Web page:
A lot has been written about the effects of globalization during the past generation. Much less has been said about the change in social norms that globalization enabled. Many people, particularly people in power positions, took the vast transformation of the economy as an excuse to rewrite the rules that used to govern their behavior.

 

I say that because while there will always be isolated small groups of lawbreakers in high places what truly destroys morale is a systemic corner-cutting, rule-bending, self interest behavior type of construct.

 

I have thought about how and why this happens.

 

It starts early.

As young children we start off with a healthy core of greatness, but before long it gets covered in layers of doubt, fear and guilt. Often this is caused by people we trust most like parents, teachers and managers who put us down in subtle and less subtle ways. It’s as though people were flicking bits of mud at us until our core of greatness is totally covered. Even worse, we flick mud at ourselves by accepting smaller versions of ourselves through negative self-talk and poor thinking; and we become a tiny fraction of the potential that once existed.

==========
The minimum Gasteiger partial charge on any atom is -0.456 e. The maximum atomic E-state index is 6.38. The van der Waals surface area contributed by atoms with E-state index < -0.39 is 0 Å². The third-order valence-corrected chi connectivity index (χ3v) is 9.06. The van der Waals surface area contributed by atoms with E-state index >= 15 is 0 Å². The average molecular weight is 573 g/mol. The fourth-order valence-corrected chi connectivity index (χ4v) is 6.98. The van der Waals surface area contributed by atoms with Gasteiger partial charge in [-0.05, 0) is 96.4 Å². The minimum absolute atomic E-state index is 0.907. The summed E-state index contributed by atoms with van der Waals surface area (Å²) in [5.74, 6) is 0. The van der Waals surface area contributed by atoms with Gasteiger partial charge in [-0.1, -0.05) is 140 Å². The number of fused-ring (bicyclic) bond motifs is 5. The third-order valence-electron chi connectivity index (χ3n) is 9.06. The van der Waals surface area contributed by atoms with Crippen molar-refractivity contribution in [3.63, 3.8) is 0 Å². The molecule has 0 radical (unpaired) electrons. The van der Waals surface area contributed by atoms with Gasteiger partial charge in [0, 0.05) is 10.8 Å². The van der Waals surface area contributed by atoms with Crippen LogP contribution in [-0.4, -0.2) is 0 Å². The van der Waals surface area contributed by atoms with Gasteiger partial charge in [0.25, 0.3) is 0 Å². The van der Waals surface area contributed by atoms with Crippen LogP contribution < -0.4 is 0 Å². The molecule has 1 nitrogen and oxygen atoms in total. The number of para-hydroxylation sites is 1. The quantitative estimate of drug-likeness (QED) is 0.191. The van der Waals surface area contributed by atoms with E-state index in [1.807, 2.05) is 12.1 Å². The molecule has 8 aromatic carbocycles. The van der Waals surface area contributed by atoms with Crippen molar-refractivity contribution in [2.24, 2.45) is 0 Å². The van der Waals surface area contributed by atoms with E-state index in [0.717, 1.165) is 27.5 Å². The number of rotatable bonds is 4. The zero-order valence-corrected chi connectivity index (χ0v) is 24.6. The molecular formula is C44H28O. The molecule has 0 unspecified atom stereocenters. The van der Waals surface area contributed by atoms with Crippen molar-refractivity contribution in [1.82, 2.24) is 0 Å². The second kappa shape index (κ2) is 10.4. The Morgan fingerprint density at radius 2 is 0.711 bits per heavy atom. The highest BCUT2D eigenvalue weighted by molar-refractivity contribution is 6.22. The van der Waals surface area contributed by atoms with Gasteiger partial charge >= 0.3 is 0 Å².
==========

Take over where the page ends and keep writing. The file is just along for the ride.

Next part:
Once potential is curbed we seek to find success in other ways … sometimes circumventing “what is right” to make small excusable steps in our behavior to attain ‘small personal successes.”

 

repair faults consumerism

Second is our propensity to consume <and its self perpetuation>.

Our propensity to consume without thought for the planet, the poor or even the person next door is a sign that greed and fear are the motives of the moment.

 

Freedom certainly creates problems (inequalities most notably), but it also solves them.

But the central aspect of freedom advanced by these thinkers was the market, or what Adam Smith had described as the propensity to truck, barter and exchange. In this area, freedom allowed dispersed individuals—disposing of their own resources and choosing for themselves what they want to buy—to generate a level of prosperity that has had no precedent in human history. And the pricing system that emerges from the market—that is, from the push and pull of supply and demand—provides the indispensable knowledge needed to guide the economy.